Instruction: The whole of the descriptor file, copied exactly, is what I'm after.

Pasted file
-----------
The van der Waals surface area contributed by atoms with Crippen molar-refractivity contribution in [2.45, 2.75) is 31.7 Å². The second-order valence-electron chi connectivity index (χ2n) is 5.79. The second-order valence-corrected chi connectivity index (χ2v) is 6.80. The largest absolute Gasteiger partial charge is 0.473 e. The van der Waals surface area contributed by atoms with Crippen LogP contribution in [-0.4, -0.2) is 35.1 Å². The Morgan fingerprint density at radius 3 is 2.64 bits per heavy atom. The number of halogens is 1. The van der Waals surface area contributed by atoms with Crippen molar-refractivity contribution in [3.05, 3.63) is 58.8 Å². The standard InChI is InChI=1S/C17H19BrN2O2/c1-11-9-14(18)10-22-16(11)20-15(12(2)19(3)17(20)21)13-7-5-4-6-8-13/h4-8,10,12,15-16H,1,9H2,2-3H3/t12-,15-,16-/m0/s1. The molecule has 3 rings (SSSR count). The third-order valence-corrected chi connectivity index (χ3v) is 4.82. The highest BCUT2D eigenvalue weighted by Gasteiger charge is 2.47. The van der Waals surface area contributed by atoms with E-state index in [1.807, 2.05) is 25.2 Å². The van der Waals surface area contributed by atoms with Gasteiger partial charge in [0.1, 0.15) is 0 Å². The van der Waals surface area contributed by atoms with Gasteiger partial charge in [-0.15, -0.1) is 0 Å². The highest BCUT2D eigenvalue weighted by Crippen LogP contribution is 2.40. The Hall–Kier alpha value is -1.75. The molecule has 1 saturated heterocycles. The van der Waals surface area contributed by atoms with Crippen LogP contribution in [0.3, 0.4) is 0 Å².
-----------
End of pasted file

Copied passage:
The van der Waals surface area contributed by atoms with Crippen molar-refractivity contribution in [2.45, 2.75) is 31.7 Å². The second-order valence-electron chi connectivity index (χ2n) is 5.79. The second-order valence-corrected chi connectivity index (χ2v) is 6.80. The largest absolute Gasteiger partial charge is 0.473 e. The van der Waals surface area contributed by atoms with Crippen LogP contribution in [-0.4, -0.2) is 35.1 Å². The Morgan fingerprint density at radius 3 is 2.64 bits per heavy atom. The number of halogens is 1. The van der Waals surface area contributed by atoms with Crippen molar-refractivity contribution in [3.05, 3.63) is 58.8 Å². The standard InChI is InChI=1S/C17H19BrN2O2/c1-11-9-14(18)10-22-16(11)20-15(12(2)19(3)17(20)21)13-7-5-4-6-8-13/h4-8,10,12,15-16H,1,9H2,2-3H3/t12-,15-,16-/m0/s1. The molecule has 3 rings (SSSR count). The third-order valence-corrected chi connectivity index (χ3v) is 4.82. The highest BCUT2D eigenvalue weighted by Gasteiger charge is 2.47. The van der Waals surface area contributed by atoms with E-state index in [1.807, 2.05) is 25.2 Å². The van der Waals surface area contributed by atoms with Gasteiger partial charge in [0.1, 0.15) is 0 Å². The van der Waals surface area contributed by atoms with Gasteiger partial charge in [-0.15, -0.1) is 0 Å². The highest BCUT2D eigenvalue weighted by Crippen LogP contribution is 2.40. The Hall–Kier alpha value is -1.75. The molecule has 1 saturated heterocycles. The van der Waals surface area contributed by atoms with Crippen LogP contribution in [0.3, 0.4) is 0 Å².